Calis grew up in her family’s restaurant and worked in restaurants through college and early adulthood, later managing a range of fine-dining restaurants in Winnipeg. After the couple moved to San Clemente for work she became a full-time mom, but still couldn’t resist helping with her friend’s catering business. 

“Hospitality industry is in her blood,” Donkersloot says. 

His contributions are born of decades of work as a research scientist-turned-business-executive fine tuning operations ranging from startups to Fortune 500 companies like IBM, most recently Unitedhealth Group. 

“I know how to leverage resources and drive people towards a vision,” he says, adding that he also understands his shortcomings well, which is why he interviewed five hospitality consulting firms to help him evaluate and optimize what Downtown Dining can do. 

He settled on Toronto-based The Fifteen Group and has been picking their brains for more than a year to recognize potential synergies and opportunities. For now the to-do list includes building a more central Downtown Dining brand, leveraging its managerial wisdom across all three restaurants, consolidating operation costs, expanding catering and dialing in curbside services (which was part of the plan pre-COVID-19).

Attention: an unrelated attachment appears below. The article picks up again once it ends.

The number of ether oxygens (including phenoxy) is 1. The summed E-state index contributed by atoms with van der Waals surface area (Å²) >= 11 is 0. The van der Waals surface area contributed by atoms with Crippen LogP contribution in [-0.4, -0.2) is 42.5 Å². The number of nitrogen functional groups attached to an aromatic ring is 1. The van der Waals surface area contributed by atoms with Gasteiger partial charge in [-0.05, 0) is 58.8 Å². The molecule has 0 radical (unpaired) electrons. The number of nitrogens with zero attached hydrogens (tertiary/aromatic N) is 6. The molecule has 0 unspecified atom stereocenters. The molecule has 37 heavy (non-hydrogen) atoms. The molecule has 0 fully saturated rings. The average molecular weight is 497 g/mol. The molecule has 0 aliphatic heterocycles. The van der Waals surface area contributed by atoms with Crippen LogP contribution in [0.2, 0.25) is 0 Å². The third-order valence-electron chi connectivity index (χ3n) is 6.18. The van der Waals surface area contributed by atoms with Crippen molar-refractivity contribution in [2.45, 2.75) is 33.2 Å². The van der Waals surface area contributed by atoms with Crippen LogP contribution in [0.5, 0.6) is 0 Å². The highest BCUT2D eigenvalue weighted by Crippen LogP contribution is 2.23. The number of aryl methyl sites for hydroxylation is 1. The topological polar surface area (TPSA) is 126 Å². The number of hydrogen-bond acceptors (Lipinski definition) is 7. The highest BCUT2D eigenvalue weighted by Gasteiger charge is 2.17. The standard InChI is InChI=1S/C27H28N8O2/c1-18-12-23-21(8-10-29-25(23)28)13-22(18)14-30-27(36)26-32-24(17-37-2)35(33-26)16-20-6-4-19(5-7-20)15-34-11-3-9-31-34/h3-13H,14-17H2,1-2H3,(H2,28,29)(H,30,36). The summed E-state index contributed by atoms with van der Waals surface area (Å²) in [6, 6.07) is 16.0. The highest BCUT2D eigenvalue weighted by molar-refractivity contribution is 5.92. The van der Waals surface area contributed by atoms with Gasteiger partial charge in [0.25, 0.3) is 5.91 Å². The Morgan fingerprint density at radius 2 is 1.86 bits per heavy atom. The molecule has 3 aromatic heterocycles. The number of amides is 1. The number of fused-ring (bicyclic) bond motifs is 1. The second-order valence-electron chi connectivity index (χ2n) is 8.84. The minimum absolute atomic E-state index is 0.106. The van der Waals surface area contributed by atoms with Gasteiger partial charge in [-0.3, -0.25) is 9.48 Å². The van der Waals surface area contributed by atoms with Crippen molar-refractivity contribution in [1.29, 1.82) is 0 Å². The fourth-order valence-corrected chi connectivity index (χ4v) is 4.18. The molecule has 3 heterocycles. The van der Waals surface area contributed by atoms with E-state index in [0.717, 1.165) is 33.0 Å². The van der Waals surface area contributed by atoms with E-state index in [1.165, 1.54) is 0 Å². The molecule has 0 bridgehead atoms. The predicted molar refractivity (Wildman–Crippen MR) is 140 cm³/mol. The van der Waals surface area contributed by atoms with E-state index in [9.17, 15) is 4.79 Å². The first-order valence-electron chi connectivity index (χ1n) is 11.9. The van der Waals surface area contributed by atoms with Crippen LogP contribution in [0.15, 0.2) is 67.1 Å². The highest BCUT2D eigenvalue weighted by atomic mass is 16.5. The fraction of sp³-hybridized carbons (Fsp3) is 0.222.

New Downtown Dining owners Ken Donkersloot and Mona Calis with their son Alexander

“We are ready to take things to the next level,” Donkersloot says.

Tollner recognizes an encouraging combination of qualities in the new owners. “Passion, resources and business acumen [made] them great candidates,” he says. “They also had a willingness to perpetuate the wonderful history of these restaurants.”

Employees had started quietly filling out transitional paperwork in fall of last year when the sale came to a stunning and screeching halt and both sides filed lawsuits accusing the other of undermining the sale.

“It’s a complex deal,” Donkersloot says, citing some confidentiality agreements that prevent him from furnishing greater detail about the fallout. “All parties were challenged by it, but we never stopped pursuing it, trying to make it work, and we’re comfortable with where it is now.” 

Now that the both parties are happy and the deal has been finalized, the Donkersloots have issued a statement that reads, in part, “Our goal is to continue to build and expand the restaurants into one of the premier hospitality groups on the peninsula.”

“I’m excited to jump in where I can,” Calis says. “I can’t wait to get to know managers better and understand how they each run their front-of the house, [and] just being a bigger part of everything—local schools, local charities, building relationships with everyone coming through the door, whether that’s clients, our workers or management.”

The leadership at each restaurant remains in place, namely: Debbie Edwards, general manager of Tarpy’s, Kathy Solley, GM at Montrio Bistro, and Gabe de la Vega, GM at Rio Grill. All three chefs—Gabby Arguilles, Justin Robarge and Eduardo “DiCaprio” Coronel, respectively, will also stay on.